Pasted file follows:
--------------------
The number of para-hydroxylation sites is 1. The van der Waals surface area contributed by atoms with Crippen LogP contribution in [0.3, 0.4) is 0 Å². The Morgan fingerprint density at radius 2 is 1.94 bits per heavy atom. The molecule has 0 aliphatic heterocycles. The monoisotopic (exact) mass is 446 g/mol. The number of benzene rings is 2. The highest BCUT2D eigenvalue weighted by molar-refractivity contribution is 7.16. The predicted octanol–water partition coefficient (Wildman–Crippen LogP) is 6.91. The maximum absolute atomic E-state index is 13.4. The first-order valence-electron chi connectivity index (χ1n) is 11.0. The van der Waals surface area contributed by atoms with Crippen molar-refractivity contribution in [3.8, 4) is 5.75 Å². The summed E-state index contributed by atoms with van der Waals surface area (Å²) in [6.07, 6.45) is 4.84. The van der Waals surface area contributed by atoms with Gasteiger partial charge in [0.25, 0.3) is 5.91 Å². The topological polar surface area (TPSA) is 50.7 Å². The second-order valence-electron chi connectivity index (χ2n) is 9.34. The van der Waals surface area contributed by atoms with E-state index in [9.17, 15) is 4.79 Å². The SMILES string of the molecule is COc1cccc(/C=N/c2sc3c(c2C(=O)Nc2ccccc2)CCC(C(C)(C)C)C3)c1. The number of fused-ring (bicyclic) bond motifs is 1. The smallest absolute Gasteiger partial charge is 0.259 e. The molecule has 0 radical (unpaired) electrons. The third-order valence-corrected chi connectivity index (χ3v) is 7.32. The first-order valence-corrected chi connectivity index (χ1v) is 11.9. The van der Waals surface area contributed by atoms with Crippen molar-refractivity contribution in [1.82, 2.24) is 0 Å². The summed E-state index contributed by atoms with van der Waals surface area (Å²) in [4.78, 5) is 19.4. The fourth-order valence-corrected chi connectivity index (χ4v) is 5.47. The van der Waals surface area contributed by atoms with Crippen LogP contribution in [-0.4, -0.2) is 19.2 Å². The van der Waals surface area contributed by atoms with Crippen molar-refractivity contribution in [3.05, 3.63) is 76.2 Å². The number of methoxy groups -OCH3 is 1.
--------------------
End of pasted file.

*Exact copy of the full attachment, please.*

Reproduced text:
The number of para-hydroxylation sites is 1. The van der Waals surface area contributed by atoms with Crippen LogP contribution in [0.3, 0.4) is 0 Å². The Morgan fingerprint density at radius 2 is 1.94 bits per heavy atom. The molecule has 0 aliphatic heterocycles. The monoisotopic (exact) mass is 446 g/mol. The number of benzene rings is 2. The highest BCUT2D eigenvalue weighted by molar-refractivity contribution is 7.16. The predicted octanol–water partition coefficient (Wildman–Crippen LogP) is 6.91. The maximum absolute atomic E-state index is 13.4. The first-order valence-electron chi connectivity index (χ1n) is 11.0. The van der Waals surface area contributed by atoms with Crippen molar-refractivity contribution in [3.8, 4) is 5.75 Å². The summed E-state index contributed by atoms with van der Waals surface area (Å²) in [6.07, 6.45) is 4.84. The van der Waals surface area contributed by atoms with Gasteiger partial charge in [0.25, 0.3) is 5.91 Å². The topological polar surface area (TPSA) is 50.7 Å². The second-order valence-electron chi connectivity index (χ2n) is 9.34. The van der Waals surface area contributed by atoms with E-state index in [9.17, 15) is 4.79 Å². The SMILES string of the molecule is COc1cccc(/C=N/c2sc3c(c2C(=O)Nc2ccccc2)CCC(C(C)(C)C)C3)c1. The number of fused-ring (bicyclic) bond motifs is 1. The smallest absolute Gasteiger partial charge is 0.259 e. The molecule has 0 radical (unpaired) electrons. The third-order valence-corrected chi connectivity index (χ3v) is 7.32. The first-order valence-corrected chi connectivity index (χ1v) is 11.9. The van der Waals surface area contributed by atoms with Crippen molar-refractivity contribution in [1.82, 2.24) is 0 Å². The summed E-state index contributed by atoms with van der Waals surface area (Å²) in [4.78, 5) is 19.4. The fourth-order valence-corrected chi connectivity index (χ4v) is 5.47. The van der Waals surface area contributed by atoms with Crippen LogP contribution in [-0.4, -0.2) is 19.2 Å². The van der Waals surface area contributed by atoms with Crippen molar-refractivity contribution in [3.05, 3.63) is 76.2 Å². The number of methoxy groups -OCH3 is 1.